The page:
Everything in its proper order, in life and in the search for a golf home.
You can order the 156-page Glorious Back Nine from Amazon by clicking here.
I am pleased to announce that my first book, Glorious Back Nine: How to Find Your Dream Golf Home, is available for purchase at Amazon.com and BarnesandNoble.com as of today. The book is the culmination of 15 years of assisting couples in their search for a golf community home, as well as hundreds of conversations with developers, golf professionals, real estate agents, golf community board members and, most of all, the clients I have worked with who have taught me so much.
Glorious Back Nine, which is how many retirees refer to what are often called “the Golden Years,” describes the step-by-step search for a golf community home, from that first all-important “kitchen table” discussion to the moment when you open the front door to your dream golf home. In between, I detail how climate and geography affect a couple’s ultimate choice; lifestyle options; how to select a qualified real estate buyer’s agent; the various types of country club memberships; cost-of-living variables; homeowner association costs; how to plan inspection visits and the most effective questions to ask; and much more. The book also provides notes on dozens of golf communities I have visited and reviewed over the years.
Glorious Back Nine: How to Find Your Dream Golf Home is the only book written about golf communities in the last 10 years. It is available in a printed (paperback) version for $9.99 at the Amazon and Barnes & Noble online sites. An eBook version will follow in early December.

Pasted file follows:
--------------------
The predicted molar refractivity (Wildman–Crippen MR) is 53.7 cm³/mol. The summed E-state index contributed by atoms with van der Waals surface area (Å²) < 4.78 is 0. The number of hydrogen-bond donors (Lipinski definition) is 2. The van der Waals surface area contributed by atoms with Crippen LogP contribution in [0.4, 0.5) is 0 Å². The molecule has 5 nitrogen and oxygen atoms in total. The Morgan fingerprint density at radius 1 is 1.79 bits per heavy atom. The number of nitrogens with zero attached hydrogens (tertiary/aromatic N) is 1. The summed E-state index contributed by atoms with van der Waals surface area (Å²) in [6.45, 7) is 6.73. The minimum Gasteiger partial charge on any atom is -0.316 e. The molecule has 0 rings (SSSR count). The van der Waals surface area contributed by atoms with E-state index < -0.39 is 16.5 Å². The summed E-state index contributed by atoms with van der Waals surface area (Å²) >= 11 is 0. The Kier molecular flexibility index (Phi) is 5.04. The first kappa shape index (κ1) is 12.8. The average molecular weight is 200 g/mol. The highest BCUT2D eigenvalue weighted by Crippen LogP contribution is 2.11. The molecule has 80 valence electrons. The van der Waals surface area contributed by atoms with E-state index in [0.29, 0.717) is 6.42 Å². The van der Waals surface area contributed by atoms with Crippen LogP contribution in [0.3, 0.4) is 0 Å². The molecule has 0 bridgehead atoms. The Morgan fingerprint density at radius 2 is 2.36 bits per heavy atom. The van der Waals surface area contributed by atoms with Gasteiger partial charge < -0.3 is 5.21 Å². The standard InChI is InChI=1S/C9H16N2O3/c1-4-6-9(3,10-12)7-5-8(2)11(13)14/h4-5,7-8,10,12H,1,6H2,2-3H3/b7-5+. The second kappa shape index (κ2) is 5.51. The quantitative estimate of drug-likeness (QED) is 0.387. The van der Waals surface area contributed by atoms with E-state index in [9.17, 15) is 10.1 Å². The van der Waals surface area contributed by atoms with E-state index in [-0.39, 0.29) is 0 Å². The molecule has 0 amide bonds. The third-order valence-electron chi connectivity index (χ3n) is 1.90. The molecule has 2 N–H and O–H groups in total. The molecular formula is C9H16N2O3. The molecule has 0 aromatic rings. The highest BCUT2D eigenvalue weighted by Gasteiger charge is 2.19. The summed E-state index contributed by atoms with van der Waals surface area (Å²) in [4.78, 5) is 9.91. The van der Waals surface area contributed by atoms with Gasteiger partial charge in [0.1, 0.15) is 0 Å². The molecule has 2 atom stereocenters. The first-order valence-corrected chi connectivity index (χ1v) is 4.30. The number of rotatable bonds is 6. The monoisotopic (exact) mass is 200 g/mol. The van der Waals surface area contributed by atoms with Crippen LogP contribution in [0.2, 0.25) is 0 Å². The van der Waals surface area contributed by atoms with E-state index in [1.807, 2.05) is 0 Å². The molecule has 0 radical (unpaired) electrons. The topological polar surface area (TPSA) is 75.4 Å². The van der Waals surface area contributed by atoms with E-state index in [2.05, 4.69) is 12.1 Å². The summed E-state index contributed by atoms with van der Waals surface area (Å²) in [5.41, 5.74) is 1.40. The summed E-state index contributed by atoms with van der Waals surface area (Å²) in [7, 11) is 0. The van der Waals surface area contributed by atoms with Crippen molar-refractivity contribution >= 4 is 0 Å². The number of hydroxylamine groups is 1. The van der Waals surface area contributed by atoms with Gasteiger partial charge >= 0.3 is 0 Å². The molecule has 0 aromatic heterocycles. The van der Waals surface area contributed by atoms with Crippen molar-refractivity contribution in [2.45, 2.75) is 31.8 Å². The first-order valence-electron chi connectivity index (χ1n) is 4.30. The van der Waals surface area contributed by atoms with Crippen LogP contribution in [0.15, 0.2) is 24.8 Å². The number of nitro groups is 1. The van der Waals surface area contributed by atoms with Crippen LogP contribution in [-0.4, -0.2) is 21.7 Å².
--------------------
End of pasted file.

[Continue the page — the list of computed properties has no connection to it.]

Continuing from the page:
If you have any questions about the book, please contact me.
I spent most of my corporate communication career focused on employee communication, where the return on investment was often larger than for marketing or public relations. How so, you ask? The answer is that the most credible, knowledgeable and enthusiastic spokespersons for your company are your employees (of course, assuming you treat them right).
One golf community in South Carolina understands this. Keowee Key is a mature golf community beside a clean lake that has gone under the radar for years, much of that owing to a rather quiet approach to marketing. Even a few years into my work with couples searching for a golf community home, I had never heard of Keowee Key. It was only during a search in behalf of a couple looking for a Carolina lake home that a search with the keyword “Keowee” surfaced Keowee Key. I did some research, later paid a visit, and was impressed especially at the extremely reasonable prices for real estate. That was more than 10 years ago and, even today, you can purchase a waterfront lot at Keowee Key for as little as $60,000. You won’t find many of those in the Southeast.
What Keowee Key lacks in advertising breadth it makes up for in smart, targeted messaging. Homeowners’ Associations are particularly conservative when it comes to spending, especially spending on marketing. Christine deVlaming has led the marketing effort at Keowee Key since 2015, and because she reports to the community’s Homeowners’ Association, she has to make some convincing arguments when it comes to budget. Indeed, when I consider the process of budgeting at any golf community, I am reminded of what a colleague once told me about fighting for money at the university where I worked after my corporate career: “The battles are so fierce because the stakes are so small.”